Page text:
Advertisement

Financial Literacy of Adolescents and Young Adults: Setting the Course for a Competence-Oriented Assessment Instrument

  • Carmela ApreaEmail author
  • Eveline Wuttke
Chapter

Abstract

This chapter presents research activities that aimed at contributing to an educationally sound financial literacy assessment for adolescents and young adults. In particular, it describes the development and pilot testing of a first version of a competence-oriented assessment instrument involving 198 secondary students in Germany. The instrument mainly consists of 23 test items that intended to mirror different phases of financial decisions. Moreover, self-reports on motivational and attitudinal aspects as well as questions on students’ socio-demographic background were included. The study intended to exemplarily test the items on financial literacy. The results of the pilot testing are reported and discussed with regard to implications for further development of the assessment instrument.

Keywords

Authentic financial literacy assessment Competence measurement Item construction Situational judgment testing 

References

  1. ANZ Banking Group. (2008). Survey of adult financial literacy in Australia. Available at http://www.anz.com/about-us/corporate-responsibility/community/financial-literacy-inclusion/research/.
  2. Aprea, C. (2012). Messung der Befähigung zum Umgang mit Geld und Finanzthemen: Ausgewählte Instrumente und alternative diagnostische Zugänge. bwp@ Berufs- und Wirtschaftspädagogik—online, Vol. 22, http://www.bwpat.de.
  3. Aprea, C., Ebner, H. G., & Müller, W. (2010). „Ja mach nur einen Plan …“ - Entwicklung und Erprobung eines heuristischen Ansatzes zur Planung kompetenzorientierter wirtschaftsberuflicher Lehr-Lern-Arrangements. Wirtschaft und Erziehung, 4(2010), 91–99.Google Scholar
  4. Aprea, C., & Wuttke, E. (2013). Modelling and measuring financial competence in vocational education and training (VET) Contexts. Internal working paper, Lugano & Frankfurt.Google Scholar
  5. Arthur, C. (2011). Financial literacy in Ontario: Neoliberalism, Pierre Bourdieu and the citizen. Journal for Critical Education Policy Studies, 9(1), 188–222.Google Scholar
  6. Atkinson, A., & Messy, F. (2012). Measuring financial literacy. OECD Working Papers on Finance, Insurance and Private Pensions, No. 15. Paris: OECD Publishing.Google Scholar
  7. Autorité des Marchés financiers (AMF). (2005). Pour l’éducation économique et financière des épargnants. Available at http://www.amf-france.org/documents/general/6080_1.pdf.
  8. Berti, A. E., & Bombi, A. S. (1988). The child’s construction of economics. Cambridge: Camebridge University Press.Google Scholar
  9. Biesta, G. (2009). Good education in an age of measurement: On the need to reconnect with the question of purpose in education. Educational Assessment, Evaluation and Accountability (formerly: Journal of Personnel Evaluation in Education), 21(1), 33–46.Google Scholar
  10. Bühner, M. (2006). Einführung in die Test- und Fragebogenkonstruktion. Munich: Pearson.Google Scholar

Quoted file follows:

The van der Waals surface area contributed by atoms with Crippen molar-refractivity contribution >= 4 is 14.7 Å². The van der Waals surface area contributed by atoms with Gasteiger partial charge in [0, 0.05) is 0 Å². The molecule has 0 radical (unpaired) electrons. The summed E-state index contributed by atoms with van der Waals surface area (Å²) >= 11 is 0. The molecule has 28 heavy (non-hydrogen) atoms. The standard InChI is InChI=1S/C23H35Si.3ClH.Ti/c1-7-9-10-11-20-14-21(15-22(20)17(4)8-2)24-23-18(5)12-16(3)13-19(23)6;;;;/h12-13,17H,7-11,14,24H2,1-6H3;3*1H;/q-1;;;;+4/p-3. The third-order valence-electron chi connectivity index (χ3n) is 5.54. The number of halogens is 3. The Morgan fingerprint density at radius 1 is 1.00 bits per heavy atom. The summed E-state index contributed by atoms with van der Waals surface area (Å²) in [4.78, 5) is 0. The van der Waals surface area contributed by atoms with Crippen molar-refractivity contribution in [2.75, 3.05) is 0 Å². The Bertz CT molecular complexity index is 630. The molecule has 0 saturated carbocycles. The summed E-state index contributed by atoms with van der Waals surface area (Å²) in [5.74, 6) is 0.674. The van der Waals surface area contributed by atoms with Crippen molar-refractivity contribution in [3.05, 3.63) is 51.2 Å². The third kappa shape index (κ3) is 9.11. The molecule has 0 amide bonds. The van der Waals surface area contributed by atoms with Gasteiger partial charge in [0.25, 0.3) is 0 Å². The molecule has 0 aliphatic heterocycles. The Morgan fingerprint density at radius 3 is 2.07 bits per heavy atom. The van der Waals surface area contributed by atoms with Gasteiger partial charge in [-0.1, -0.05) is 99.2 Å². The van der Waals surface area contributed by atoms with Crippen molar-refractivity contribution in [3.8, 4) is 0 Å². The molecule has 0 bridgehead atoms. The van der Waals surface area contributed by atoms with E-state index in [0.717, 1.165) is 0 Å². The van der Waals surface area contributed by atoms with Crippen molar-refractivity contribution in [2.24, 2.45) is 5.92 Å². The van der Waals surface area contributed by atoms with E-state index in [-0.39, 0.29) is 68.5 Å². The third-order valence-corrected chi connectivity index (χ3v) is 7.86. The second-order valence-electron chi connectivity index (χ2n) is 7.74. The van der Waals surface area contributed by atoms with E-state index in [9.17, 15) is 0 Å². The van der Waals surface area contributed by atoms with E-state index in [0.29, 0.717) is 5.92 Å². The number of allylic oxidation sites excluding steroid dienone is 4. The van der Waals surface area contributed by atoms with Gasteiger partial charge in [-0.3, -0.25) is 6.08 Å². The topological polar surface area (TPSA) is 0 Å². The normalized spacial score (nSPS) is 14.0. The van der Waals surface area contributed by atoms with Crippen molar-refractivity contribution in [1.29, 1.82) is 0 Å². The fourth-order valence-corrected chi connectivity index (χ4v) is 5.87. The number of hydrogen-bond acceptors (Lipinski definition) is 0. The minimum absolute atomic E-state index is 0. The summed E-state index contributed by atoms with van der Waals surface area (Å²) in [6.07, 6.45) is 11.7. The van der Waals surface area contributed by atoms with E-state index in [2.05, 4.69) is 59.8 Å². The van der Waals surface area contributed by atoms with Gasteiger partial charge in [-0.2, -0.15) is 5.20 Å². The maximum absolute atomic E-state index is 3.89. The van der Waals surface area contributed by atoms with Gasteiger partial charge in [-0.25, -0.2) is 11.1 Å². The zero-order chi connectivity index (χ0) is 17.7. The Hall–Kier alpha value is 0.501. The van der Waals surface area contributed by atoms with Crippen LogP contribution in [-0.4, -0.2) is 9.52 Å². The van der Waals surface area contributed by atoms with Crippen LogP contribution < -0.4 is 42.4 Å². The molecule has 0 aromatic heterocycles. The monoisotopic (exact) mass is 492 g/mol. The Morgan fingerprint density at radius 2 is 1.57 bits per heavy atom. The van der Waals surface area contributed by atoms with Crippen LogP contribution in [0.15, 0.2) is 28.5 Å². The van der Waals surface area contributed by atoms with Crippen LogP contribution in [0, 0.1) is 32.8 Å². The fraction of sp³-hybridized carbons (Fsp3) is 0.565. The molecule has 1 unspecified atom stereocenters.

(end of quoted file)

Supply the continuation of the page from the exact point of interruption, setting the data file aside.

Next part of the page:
11. Commerzbank. (2003). Finanzwirtschaftliches Grundwissen der deutschen Bevölkerung: Präsentation der Studienergebnisse. Unpublished manuscript, Frankfurt.Google Scholar
  12. Davies, P., Syed, F., & Appleyard, L. (2013). Secondary school students’ understanding of the financial system. Paper Presented at the 15th Biennial EARLI Conference for Research on Learning and Instruction, Munich, Germany, August 27–31, 2013.Google Scholar
  13. De Meijer, L.A.L. & Born, M. Ph. (2009). The situational judgement test: Advantages and disadvantages. In M. Born, C.D. Foxcroft & R. Butter (Eds.), Online readings in testing and assessment, international test commission. Available at http://www.intestcom.org/Publications/ORTA.php Accessed March 2013.
  14. Ebner, H. G. (2005). Instruktionstheoretische Grundlagen der Gestaltung wirtschaftsberuflicher Lernumgebungen. Manuskript zur Vorlesung an der Universität Mannheim.Google Scholar
  15. Financial Service Authority (FSA). (2006). Financial capability in the UK. Consumer Research Study No. 47b. London: FSA.Google Scholar
  16. Frese, M., & Zapf, D. (1994). Action as the core of work psychology: A German approach. In Handbook of industrial and organizational psychology (Vol. 4, pp. 271–340).Google Scholar
  17. Garman, A. N., Johnson, M. P., & Howard, D. M. (2006). Development of a situational judgment test to assess educational outcomes. Poster presented at the annual meeting of the Society of Industrial/Organizational Psychologists, Dallas, TX, May 2006.Google Scholar
  18. Hacker, W. (2003). Action regulation theory: a practical tool for the design of modern work processes? European Journal of Work and Organizational Psychology, 12(2), 105–130.CrossRefGoogle Scholar
  19. Huston, S. J. (2010). Measuring financial literacy. Journal of Consumer Affairs, 44(2), 296–316.CrossRefGoogle Scholar
  20. Jesiek, B. K., & Woo, S. E. (2011). Realistic assessment for realistic instruction: Situational assessment strategies for engineering education and practice. In: J. Bernardino & J. C. Quadrado (Eds.), Proceedings of the World Engineering Education Flash Week (WEE2011), Lisbon, Portugal (pp. 205–212), 27–30 September 2011.Google Scholar
  21. Johnson-Laird, P. N. (1983). Mental models. Cambridge, MA: Harvard University Press.Google Scholar
  22. Jonassen, D. H., & Rohrer-Murphy, L. (1999). Activity theory as a framework for designing constructivist learning environments. Educational Technology Research and Development, 47(1), 61–79.CrossRefGoogle Scholar